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I saw a Tweet today that set me off a little bit, not that is made me angry but more like, "dude, really?" It was from a well known blogger whom I believe is younger than 40 lamenting the struggles of getting older. Making an occasional joke at your own expense about getting older can be funny but this is a recurring theme for him such that it seems like it is a source of real angst for him.

Over the years I've mentioned how I came to learn about The Secret (the Rhonda Byrne book about positive thinking). I was having a conversation about life philosophy at a Super Bowl party in 2004 and after describing some of my beliefs my friends assumed I was reciting The Secret but at that point I'd never heard of it. Everyone has their challenges in life and I am no different but a genuinely positive outlook makes everything better, including aging. I put a lot of effort into diet and exercise as I want to have an easier time with aging, I want to increase my healthspan (as opposed to lifespan which I'd obviously like to increase, healthspan is about being able to do what you want for longer). At 52, I have a much easier time with my pack test (the firefighting physical requirement I mentioned the other day) not in terms of doing it faster but not really being sore afterwards. While I admit to having some good genetic luck, I believe I am a young 52 due primarily to behavioral factors like having a genuinely positive attitude about how things will work out, realizing that things will be just fine if the current challenge in front of me (whatever that might be at the time) doesn't go as well as I had hoped. That includes a positive outlook about exercise which leads to feeling better physically, potentially making the aging process easier to endure. To the extent what I have described is behavioral, then anyone can do it.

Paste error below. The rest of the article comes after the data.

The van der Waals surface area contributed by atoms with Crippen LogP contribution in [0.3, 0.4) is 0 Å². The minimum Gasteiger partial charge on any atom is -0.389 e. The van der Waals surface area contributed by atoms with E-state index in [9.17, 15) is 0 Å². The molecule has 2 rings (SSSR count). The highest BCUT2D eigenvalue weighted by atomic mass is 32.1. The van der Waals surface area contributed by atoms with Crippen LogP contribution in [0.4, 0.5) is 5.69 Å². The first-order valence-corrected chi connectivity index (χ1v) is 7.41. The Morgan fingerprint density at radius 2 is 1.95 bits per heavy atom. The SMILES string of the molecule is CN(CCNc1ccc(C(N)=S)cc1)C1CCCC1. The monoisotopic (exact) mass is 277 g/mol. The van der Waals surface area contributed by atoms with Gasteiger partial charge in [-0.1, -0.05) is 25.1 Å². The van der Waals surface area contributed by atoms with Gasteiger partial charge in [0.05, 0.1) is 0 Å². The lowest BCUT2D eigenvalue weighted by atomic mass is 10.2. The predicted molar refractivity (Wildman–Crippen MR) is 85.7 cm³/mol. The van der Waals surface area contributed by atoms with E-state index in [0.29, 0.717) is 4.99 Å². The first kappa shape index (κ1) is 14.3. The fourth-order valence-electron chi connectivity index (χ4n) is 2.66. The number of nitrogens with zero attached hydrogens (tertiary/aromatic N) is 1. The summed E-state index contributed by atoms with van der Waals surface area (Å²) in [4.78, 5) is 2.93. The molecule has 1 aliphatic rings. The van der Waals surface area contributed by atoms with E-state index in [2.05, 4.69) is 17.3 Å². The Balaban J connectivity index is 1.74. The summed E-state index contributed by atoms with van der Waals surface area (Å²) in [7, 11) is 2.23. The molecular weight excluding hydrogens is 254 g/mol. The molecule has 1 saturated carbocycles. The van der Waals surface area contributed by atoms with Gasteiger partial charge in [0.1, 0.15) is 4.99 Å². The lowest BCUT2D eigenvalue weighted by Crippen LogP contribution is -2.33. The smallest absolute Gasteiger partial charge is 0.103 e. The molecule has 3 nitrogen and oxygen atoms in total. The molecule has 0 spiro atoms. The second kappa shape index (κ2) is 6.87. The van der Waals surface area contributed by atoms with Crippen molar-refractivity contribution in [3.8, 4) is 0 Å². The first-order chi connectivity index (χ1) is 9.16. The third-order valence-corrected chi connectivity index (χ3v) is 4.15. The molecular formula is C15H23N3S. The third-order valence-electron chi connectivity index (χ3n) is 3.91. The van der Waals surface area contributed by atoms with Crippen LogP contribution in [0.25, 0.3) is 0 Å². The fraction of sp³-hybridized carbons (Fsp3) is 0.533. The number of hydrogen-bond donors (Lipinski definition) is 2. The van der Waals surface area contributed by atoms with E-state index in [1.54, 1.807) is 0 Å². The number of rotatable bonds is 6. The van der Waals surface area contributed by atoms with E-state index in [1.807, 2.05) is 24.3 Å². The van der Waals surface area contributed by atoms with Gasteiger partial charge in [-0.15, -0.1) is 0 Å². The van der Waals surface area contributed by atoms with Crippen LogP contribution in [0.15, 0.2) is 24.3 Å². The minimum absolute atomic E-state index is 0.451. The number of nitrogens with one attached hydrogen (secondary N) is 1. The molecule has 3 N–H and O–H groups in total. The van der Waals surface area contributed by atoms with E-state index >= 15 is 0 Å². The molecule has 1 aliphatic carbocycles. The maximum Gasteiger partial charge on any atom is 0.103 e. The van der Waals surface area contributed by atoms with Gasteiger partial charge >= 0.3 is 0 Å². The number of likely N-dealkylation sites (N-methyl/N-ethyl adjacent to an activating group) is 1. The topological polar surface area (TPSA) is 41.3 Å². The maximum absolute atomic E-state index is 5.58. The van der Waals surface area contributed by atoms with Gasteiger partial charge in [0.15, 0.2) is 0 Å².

This gets us to a guest post at Michael Kitces' blog by a 78 year old retired actuary who by all accounts figured out a lot of things related to living a meaningful post-retirement life. She shares her experiences and weaves them into suggestions for how advisors can help their clients with issues we look at here all the time. It is a long read but a couple of things that either were missing or so subtle that I didn't pick up on them related to attitude and the idea that the transition to your retirement lifestyle should probably start long before you actually retire. The author is still connected to her profession via speaking engagements and some consulting work. That is obviously a continuation of a career that started decades before her retirement. She is also an artist of some sort (probably something other than taking pictures of fire apparatus and desert racing trucks) which might be something she picked up long ago. Hopefully you are in a career you enjoy and so retirement could be thought of as an evolutionary step in your interest in that vocation. Something else that deserves more emphasis is the benefits of staying curious. This leads to learning about and then doing new things. Kitces' guest author maybe has been an artist her whole life or maybe she just picked it up, that wasn't clear to me. But finding new interests, new passions is a great way to boost positive attitudes.

Tying in now the ten year anniversary of the Great Financial Crisis low in the stock market, I took a look at my blog posts from back then. If you take a look at those posts I think you'll see a couple of recurring thoughts. I was expecting one more shoe to drop as that low was being made but that the ultimate low was probably close at hand in terms of time. I offered the reminder that the biggest rallies tend to occur during bear markets and I was focused on trying to point that out to readers (and clients) in case there were further declines. Obviously there was no other shoe but emotionally, we were ready if there was. The other recurring thought is that despite how bad it was, there was a constant understanding that at some point the decline would end and things would then get back to normal, the market would make a new high, there was just no way to know when. While that might seem obvious now (hindsight bias) plenty of people though the financial system and capital markets were permanently broken.

This was a challenging time but, with a nod to earlier on in this post, while things didn't work out so well in the very short run, it turned out to be fine in the medium term and very good for asset prices in the longer term.